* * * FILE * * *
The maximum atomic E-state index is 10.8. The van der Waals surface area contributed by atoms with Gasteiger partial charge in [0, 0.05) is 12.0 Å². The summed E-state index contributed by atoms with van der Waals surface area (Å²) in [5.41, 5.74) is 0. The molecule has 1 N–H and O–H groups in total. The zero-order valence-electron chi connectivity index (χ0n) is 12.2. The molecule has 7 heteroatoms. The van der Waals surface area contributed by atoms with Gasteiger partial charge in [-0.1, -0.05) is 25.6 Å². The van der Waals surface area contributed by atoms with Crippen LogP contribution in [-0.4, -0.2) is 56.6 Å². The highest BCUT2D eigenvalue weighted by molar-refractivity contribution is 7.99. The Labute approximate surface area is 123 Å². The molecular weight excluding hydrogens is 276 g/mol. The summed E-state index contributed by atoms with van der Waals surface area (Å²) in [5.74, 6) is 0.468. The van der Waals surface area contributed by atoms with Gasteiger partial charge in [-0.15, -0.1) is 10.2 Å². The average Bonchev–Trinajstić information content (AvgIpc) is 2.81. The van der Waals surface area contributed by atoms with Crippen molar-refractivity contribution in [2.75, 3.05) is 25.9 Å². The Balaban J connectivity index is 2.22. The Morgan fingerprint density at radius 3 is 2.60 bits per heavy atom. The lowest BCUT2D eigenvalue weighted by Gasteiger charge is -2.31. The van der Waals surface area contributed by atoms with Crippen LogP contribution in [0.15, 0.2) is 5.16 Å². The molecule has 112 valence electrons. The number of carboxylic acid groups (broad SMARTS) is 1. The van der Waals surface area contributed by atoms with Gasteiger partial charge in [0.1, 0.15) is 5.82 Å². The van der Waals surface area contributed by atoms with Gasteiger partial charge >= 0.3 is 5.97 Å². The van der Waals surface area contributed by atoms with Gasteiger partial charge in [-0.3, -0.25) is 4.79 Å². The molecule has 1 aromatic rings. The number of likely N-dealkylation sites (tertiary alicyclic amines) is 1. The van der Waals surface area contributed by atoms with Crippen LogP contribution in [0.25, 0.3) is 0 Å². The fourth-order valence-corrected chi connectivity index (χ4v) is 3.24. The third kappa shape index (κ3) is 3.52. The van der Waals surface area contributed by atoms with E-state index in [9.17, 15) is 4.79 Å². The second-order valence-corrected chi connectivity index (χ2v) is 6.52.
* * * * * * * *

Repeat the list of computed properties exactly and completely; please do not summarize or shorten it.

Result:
The maximum atomic E-state index is 10.8. The van der Waals surface area contributed by atoms with Gasteiger partial charge in [0, 0.05) is 12.0 Å². The summed E-state index contributed by atoms with van der Waals surface area (Å²) in [5.41, 5.74) is 0. The molecule has 1 N–H and O–H groups in total. The zero-order valence-electron chi connectivity index (χ0n) is 12.2. The molecule has 7 heteroatoms. The van der Waals surface area contributed by atoms with Gasteiger partial charge in [-0.1, -0.05) is 25.6 Å². The van der Waals surface area contributed by atoms with Crippen LogP contribution in [-0.4, -0.2) is 56.6 Å². The highest BCUT2D eigenvalue weighted by molar-refractivity contribution is 7.99. The Labute approximate surface area is 123 Å². The molecular weight excluding hydrogens is 276 g/mol. The summed E-state index contributed by atoms with van der Waals surface area (Å²) in [5.74, 6) is 0.468. The van der Waals surface area contributed by atoms with Gasteiger partial charge in [-0.15, -0.1) is 10.2 Å². The average Bonchev–Trinajstić information content (AvgIpc) is 2.81. The van der Waals surface area contributed by atoms with Crippen molar-refractivity contribution in [2.75, 3.05) is 25.9 Å². The Balaban J connectivity index is 2.22. The Morgan fingerprint density at radius 3 is 2.60 bits per heavy atom. The lowest BCUT2D eigenvalue weighted by Gasteiger charge is -2.31. The van der Waals surface area contributed by atoms with Crippen LogP contribution in [0.15, 0.2) is 5.16 Å². The molecule has 112 valence electrons. The number of carboxylic acid groups (broad SMARTS) is 1. The van der Waals surface area contributed by atoms with Gasteiger partial charge in [0.1, 0.15) is 5.82 Å². The van der Waals surface area contributed by atoms with Gasteiger partial charge >= 0.3 is 5.97 Å². The van der Waals surface area contributed by atoms with Gasteiger partial charge in [-0.3, -0.25) is 4.79 Å². The molecule has 1 aromatic rings. The number of likely N-dealkylation sites (tertiary alicyclic amines) is 1. The van der Waals surface area contributed by atoms with Crippen LogP contribution in [0.25, 0.3) is 0 Å². The fourth-order valence-corrected chi connectivity index (χ4v) is 3.24. The third kappa shape index (κ3) is 3.52. The van der Waals surface area contributed by atoms with E-state index in [9.17, 15) is 4.79 Å². The second-order valence-corrected chi connectivity index (χ2v) is 6.52.